Veteran NPR Journalist, Translator Killed in Afghanistan Attack
TEHRAN (Tasnim) – David Gilkey, a veteran news photographer and video editor for National Public Radio, and an Afghan translator, Zabihullah Tamanna, were killed while on assignment in southern Afghanistan, a network spokeswoman said.
Gilkey and Tamanna were traveling with an Afghan army unit near Marjah in Helmand province when the convoy came under fire and their vehicle was struck, the network's spokeswoman, Isabel Lara, said in a statement on Sunday.
Two other NPR journalists, Tom Bowman and producer Monika Evstatieva, were traveling with them and were not hurt, the Associated Press reported.
Gilkey had covered conflict and war in Iraq and Afghanistan since the Sept. 11, 2001, attacks on Washington and New York and was committed to helping the public see the wars and the people caught up in them, NPR's senior vice president of news and editorial director, Michael Oreskes, said in a statement.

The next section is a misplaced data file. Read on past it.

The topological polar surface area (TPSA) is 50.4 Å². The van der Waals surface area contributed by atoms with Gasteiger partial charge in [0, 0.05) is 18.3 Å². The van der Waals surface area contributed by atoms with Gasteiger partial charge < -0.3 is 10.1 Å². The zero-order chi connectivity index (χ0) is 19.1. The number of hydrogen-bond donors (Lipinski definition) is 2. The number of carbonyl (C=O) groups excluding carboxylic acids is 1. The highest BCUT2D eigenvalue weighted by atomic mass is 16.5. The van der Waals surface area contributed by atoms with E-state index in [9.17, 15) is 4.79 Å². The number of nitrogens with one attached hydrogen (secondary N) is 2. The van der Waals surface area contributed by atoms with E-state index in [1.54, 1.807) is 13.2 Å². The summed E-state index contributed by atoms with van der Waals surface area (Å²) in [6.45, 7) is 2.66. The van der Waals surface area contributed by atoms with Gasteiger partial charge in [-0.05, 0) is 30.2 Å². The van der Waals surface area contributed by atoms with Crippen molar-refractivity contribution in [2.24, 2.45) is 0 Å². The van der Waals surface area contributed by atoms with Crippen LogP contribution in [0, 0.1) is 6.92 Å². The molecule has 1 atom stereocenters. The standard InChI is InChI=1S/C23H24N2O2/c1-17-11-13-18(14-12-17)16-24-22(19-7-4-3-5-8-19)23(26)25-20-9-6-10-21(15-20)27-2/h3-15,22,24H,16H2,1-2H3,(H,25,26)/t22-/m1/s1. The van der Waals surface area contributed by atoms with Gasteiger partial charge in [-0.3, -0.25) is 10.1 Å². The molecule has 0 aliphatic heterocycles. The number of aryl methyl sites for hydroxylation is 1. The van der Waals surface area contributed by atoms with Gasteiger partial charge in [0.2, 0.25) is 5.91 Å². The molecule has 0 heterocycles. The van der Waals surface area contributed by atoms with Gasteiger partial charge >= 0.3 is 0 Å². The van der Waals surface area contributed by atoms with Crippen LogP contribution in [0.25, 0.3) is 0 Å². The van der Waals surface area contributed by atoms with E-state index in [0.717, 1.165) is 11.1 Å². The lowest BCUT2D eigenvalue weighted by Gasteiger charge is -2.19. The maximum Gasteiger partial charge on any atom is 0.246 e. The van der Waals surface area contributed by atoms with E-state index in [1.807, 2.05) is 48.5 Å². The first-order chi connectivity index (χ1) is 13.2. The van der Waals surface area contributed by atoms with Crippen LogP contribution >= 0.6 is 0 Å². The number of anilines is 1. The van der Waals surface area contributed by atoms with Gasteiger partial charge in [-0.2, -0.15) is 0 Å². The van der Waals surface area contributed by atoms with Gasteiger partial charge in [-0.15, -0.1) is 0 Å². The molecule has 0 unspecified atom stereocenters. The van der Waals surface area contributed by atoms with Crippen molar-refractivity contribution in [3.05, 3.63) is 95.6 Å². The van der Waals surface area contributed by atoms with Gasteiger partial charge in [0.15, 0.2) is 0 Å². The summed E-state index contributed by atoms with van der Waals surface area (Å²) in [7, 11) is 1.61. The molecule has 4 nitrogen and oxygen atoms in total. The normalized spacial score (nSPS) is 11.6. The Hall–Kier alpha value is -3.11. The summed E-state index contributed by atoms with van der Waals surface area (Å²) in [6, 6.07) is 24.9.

"As a man and as a photojournalist, David brought out the humanity of all those around him. He let us see the world and each other through his eyes," Oreskes said.
Tamanna was a freelancer who often worked for NPR, Lara, the spokeswoman, said in an email, but offered few additional details.
Gilkey covered both national and international news for the radio network and its website and had made numerous trips to Afghanistan and Iraq, according to NPR's website.
Twenty-seven journalists have been killed in Afghanistan since 1992, according to the Committee to Protect Journalists, not counting Gilkey and Tamanna.
Worldwide, nearly 1,200 journalists have died since 1992, according to CPJ's website.